A long career in archaeology often ends with some work left unfinished. While I was able to complete most of the things I had intended by the end of my active career with the Tennessee Division of Archaeology, there was one unfinished project that continued to nag at me in retirement. In 1984 I directed a volunteer based salvage excavation on the site of what had been one of Davidson County’s more affluent 19th-century farm or plantation operations, which we called the Compton-Burton Farm. This tract of almost 200 acres was soon after developed as a massive Nashville commercial and residential complex that destroyed essentially everything of an archaeological nature. An initial promise from the developers for some financial assistance to help with post-excavation analysis failed to materialize, and the artifacts and collected information had to be put aside in favor of more pressing projects. Early last year I was granted permission to attempt as a retirement project a periodic return to the Division of Archaeology to work with the 1984 artifact collection and to salvage what I could from this long dormant salvage project. This presentation summarizes what has been completed so far. The Compton-Burton Farm site was notable for containing remains representing one or more prehistoric periods, farm-plantation operations spanning a period from the early 1800s to the early 1900s, a substantial slave to tenant-farmer African-American presence, an important role in the 1864 Battle of Nashville, and at the beginning of our work, a standing mansion started about 1812 that was also lost to the development
1:30 Edward Palmer and the Earth Mother with Diamond Eyes: The 1882 Excavations of the Grassy Island Burial Mound (40OB2), Obion County, Tennessee. Robert V. Sharp (Independent Scholar), David H. Dye (University of Memphis), and James Krakker (Smithsonian Institution)
Edward Palmer completely excavated a Mississippian burial mound in 1882 at Reelfoot Lake’s Grassy Island as part of the Smithsonian Institution’s Mound Survey. The Grassy Island site represents the administrative and ritual center of a small, short-lived, late-thirteenth-century Mississippian polity. Palmer’s excavations reveal the construction, conflagration, and capping of a ritual structure. Ceramics associated with the interred individuals—including an Earth Mother effigy bottle as part of a skull bundle—directs our attention to the introduction of an Earth Mother ritual sodality. We argue that an aristocratic cohort from the Cairo Lowland arrived at the Grassy Island locale and established a social house and ritual sodality among a local Woodland culture population. The purposeful and ritual destruction of the shrine and capping of the mound record the demise of the Mississippian social house, its associated religious sodality, and the polity itself.
1:45 Archival Research, Geophysics, and Archaeology, TVA Norris Kiln (40AN218), Anderson County, Tennessee. Marc Wampler, Phil Thomason, Steve Martin, and Marianne Shuler (Wood Environment and Infrastructure)
In 2018 and 2019, Wood Environment and Infrastructure conducted thorough archival research, a geophysical survey, and archaeological investigations over a portion of the Tennessee Valley Authority’s (TVA) Engineering Lab Complex, formerly the Norris Ceramic Research Laboratory facility in Norris, Anderson County Tennessee. Construction of the research laboratory facility began in 1935 with the purpose of the Ceramics Laboratory being to research and create high temperature electrically fired kilns to produce high quality and low-priced vitreous dinnerware from locally sourced ceramic materials. During demolition of a lightning damaged building in 2018, the intact remnants of the large brick tunnel kiln were encountered. A geophysical survey revealed anomalies in direct relationship to the tunnel kiln and former laboratory facility. Excavations documented foundation remnants and feature fill relating to kiln clean out events. Additionally, nearly 450 ceramic plates were recovered that represent test firings of the kilns. This presentation will summarize the findings of the archival research, excavations, and plate analysis.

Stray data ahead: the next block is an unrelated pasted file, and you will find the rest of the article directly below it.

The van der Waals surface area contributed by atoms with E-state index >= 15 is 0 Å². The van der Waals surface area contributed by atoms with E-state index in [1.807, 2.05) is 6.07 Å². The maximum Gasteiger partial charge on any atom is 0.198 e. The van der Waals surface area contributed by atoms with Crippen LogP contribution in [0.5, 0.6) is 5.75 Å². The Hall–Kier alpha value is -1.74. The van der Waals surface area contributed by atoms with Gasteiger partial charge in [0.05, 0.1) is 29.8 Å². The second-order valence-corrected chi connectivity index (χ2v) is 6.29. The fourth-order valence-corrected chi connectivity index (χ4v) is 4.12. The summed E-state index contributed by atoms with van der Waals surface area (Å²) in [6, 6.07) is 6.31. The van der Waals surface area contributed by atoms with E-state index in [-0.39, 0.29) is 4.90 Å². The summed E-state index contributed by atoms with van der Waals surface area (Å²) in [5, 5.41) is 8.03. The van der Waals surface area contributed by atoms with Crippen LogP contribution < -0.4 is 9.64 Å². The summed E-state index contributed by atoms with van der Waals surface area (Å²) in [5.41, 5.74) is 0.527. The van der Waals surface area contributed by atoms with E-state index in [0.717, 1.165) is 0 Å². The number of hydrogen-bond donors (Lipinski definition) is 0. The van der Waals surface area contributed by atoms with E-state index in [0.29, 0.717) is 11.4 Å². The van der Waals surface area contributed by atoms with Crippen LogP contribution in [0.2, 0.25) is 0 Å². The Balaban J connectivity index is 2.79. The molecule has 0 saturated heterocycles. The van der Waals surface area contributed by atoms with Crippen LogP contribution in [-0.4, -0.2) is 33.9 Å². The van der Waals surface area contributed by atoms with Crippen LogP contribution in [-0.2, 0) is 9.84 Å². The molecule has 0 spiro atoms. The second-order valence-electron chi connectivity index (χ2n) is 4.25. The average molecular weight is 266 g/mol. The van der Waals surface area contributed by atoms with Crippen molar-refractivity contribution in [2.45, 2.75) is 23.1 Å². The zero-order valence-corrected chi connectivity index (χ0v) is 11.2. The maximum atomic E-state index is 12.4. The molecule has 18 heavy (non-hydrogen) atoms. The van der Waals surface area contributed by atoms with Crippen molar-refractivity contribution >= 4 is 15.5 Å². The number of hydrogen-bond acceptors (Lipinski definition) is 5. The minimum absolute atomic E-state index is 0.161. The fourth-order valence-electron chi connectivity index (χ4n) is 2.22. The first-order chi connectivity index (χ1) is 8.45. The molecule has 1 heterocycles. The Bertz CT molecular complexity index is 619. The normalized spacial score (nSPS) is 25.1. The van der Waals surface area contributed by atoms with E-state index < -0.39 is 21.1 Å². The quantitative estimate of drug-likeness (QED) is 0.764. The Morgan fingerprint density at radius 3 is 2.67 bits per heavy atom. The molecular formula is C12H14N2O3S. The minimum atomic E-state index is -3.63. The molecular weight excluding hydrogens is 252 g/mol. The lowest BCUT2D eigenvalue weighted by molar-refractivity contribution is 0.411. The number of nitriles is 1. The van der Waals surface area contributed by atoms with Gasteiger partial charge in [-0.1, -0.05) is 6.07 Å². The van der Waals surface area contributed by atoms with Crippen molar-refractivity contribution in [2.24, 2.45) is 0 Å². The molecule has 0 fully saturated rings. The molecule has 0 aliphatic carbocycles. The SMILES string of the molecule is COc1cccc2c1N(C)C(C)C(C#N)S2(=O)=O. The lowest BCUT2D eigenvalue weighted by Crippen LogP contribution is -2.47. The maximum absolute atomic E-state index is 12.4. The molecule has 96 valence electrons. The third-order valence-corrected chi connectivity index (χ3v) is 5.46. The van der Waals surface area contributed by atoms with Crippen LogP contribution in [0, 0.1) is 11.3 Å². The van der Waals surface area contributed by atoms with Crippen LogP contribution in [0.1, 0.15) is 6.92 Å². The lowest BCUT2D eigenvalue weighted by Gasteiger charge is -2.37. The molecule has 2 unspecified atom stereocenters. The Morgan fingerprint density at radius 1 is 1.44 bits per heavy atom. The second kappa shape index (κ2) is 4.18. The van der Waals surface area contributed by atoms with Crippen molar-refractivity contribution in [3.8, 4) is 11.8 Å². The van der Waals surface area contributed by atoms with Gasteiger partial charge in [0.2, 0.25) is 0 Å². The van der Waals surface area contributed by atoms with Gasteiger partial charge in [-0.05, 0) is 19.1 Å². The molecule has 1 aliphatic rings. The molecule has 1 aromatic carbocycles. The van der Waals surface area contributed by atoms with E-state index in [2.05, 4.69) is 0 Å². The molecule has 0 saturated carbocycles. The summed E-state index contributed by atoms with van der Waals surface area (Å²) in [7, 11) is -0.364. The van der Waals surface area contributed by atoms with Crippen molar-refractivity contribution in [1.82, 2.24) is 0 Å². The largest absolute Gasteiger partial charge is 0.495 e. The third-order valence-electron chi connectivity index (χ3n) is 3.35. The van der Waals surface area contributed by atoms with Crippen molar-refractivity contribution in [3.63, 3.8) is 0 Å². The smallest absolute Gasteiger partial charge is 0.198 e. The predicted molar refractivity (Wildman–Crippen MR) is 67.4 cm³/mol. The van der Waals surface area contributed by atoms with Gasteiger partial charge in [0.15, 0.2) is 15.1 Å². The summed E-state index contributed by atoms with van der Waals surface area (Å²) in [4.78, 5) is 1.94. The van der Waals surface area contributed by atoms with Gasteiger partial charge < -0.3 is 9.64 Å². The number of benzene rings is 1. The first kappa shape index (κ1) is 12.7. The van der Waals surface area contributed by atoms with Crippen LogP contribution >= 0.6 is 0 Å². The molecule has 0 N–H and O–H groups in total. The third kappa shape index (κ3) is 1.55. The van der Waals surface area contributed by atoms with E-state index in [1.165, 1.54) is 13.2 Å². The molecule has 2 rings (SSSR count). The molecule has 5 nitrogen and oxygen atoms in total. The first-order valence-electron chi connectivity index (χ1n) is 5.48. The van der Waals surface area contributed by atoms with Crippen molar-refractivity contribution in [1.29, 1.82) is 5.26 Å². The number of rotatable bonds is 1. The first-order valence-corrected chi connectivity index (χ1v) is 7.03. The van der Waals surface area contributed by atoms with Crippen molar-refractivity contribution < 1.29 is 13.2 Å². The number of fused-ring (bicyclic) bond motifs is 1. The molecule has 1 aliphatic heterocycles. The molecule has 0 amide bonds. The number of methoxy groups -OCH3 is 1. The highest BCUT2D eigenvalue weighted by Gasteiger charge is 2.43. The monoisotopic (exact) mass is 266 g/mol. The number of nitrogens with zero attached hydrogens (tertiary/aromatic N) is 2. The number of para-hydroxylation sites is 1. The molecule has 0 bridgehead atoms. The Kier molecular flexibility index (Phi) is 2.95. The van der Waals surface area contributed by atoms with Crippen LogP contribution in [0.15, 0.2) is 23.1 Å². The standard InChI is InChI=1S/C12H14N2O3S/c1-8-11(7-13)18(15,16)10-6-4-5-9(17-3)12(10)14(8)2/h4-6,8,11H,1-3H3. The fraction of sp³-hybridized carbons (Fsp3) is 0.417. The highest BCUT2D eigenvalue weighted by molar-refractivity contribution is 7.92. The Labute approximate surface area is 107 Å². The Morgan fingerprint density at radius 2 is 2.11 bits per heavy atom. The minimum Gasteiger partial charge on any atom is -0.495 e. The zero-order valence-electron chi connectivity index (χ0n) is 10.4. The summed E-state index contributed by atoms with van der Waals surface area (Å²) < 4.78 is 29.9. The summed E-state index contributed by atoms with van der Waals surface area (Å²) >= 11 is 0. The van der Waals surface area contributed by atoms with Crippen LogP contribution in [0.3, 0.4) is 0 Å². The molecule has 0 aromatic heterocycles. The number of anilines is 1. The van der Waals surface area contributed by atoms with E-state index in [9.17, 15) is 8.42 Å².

2:00 MTSU’s Bass Street Community Archaeology Project: Results from Three Years of Excavations. Andrew R. Wyatt, Clelie Cottle-Peacock, and Madeline B. Laderoute (Middle Tennessee State University)
For the past three years, the Bass Street Community Archaeology Project has been conducting excavations at the site of one of the earliest African American neighborhoods in post-Civil War Nashville. The Bass Street Community was located on the north side of Saint Cloud Hill, the site of Fort Negley, a Civil War era fort constructed by the Union forces in Nashville. Formerly enslaved persons who joined with Union forces were pressed into service to construct the fort, forming settlements on the slopes of Saint Cloud Hill that developed into permanent neighborhoods following the end of the Civil War. Following the reconstruction of Fort Negley as a WPA project, the neighborhood was demolished, and little information has been documented either historically or archaeologically. As an assignment for Introduction to Archaeology at MTSU, students have been conducting archaeological excavations and historical research, and have been collecting oral histories of the area. This presentation will provide an update regarding the fieldwork that has been done thus far on the project and will present the preliminary findings from the lab work and artifact analysis .